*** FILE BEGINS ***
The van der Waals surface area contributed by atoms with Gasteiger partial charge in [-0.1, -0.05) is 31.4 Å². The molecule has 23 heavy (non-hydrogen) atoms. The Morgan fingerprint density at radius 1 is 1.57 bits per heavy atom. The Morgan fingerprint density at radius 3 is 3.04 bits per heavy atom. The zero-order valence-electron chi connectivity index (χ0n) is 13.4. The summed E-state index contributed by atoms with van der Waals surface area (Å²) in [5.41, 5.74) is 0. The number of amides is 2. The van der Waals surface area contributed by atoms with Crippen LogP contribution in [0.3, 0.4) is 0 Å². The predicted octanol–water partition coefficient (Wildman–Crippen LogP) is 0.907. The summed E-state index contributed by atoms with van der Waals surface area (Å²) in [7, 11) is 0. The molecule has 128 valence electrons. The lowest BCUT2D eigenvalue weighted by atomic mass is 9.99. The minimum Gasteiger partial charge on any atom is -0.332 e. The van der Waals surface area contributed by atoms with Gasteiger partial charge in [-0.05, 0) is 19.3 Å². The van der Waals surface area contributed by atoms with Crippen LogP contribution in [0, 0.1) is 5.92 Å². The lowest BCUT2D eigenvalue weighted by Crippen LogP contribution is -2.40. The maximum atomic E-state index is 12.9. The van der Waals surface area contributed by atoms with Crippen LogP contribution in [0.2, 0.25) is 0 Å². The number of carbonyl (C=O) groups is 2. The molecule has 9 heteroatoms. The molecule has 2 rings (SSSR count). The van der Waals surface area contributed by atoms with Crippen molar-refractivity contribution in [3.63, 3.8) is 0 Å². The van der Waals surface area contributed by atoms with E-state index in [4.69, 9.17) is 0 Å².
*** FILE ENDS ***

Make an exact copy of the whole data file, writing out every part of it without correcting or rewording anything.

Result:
The van der Waals surface area contributed by atoms with Gasteiger partial charge in [-0.1, -0.05) is 31.4 Å². The molecule has 23 heavy (non-hydrogen) atoms. The Morgan fingerprint density at radius 1 is 1.57 bits per heavy atom. The Morgan fingerprint density at radius 3 is 3.04 bits per heavy atom. The zero-order valence-electron chi connectivity index (χ0n) is 13.4. The summed E-state index contributed by atoms with van der Waals surface area (Å²) in [5.41, 5.74) is 0. The number of amides is 2. The van der Waals surface area contributed by atoms with Crippen LogP contribution in [0.3, 0.4) is 0 Å². The predicted octanol–water partition coefficient (Wildman–Crippen LogP) is 0.907. The summed E-state index contributed by atoms with van der Waals surface area (Å²) in [7, 11) is 0. The molecule has 128 valence electrons. The lowest BCUT2D eigenvalue weighted by atomic mass is 9.99. The minimum Gasteiger partial charge on any atom is -0.332 e. The van der Waals surface area contributed by atoms with Gasteiger partial charge in [-0.05, 0) is 19.3 Å². The van der Waals surface area contributed by atoms with Crippen LogP contribution in [0, 0.1) is 5.92 Å². The lowest BCUT2D eigenvalue weighted by Crippen LogP contribution is -2.40. The maximum atomic E-state index is 12.9. The van der Waals surface area contributed by atoms with Crippen LogP contribution in [0.2, 0.25) is 0 Å². The number of carbonyl (C=O) groups is 2. The molecule has 9 heteroatoms. The molecule has 2 rings (SSSR count). The van der Waals surface area contributed by atoms with Crippen molar-refractivity contribution in [3.63, 3.8) is 0 Å². The van der Waals surface area contributed by atoms with E-state index in [4.69, 9.17) is 0 Å².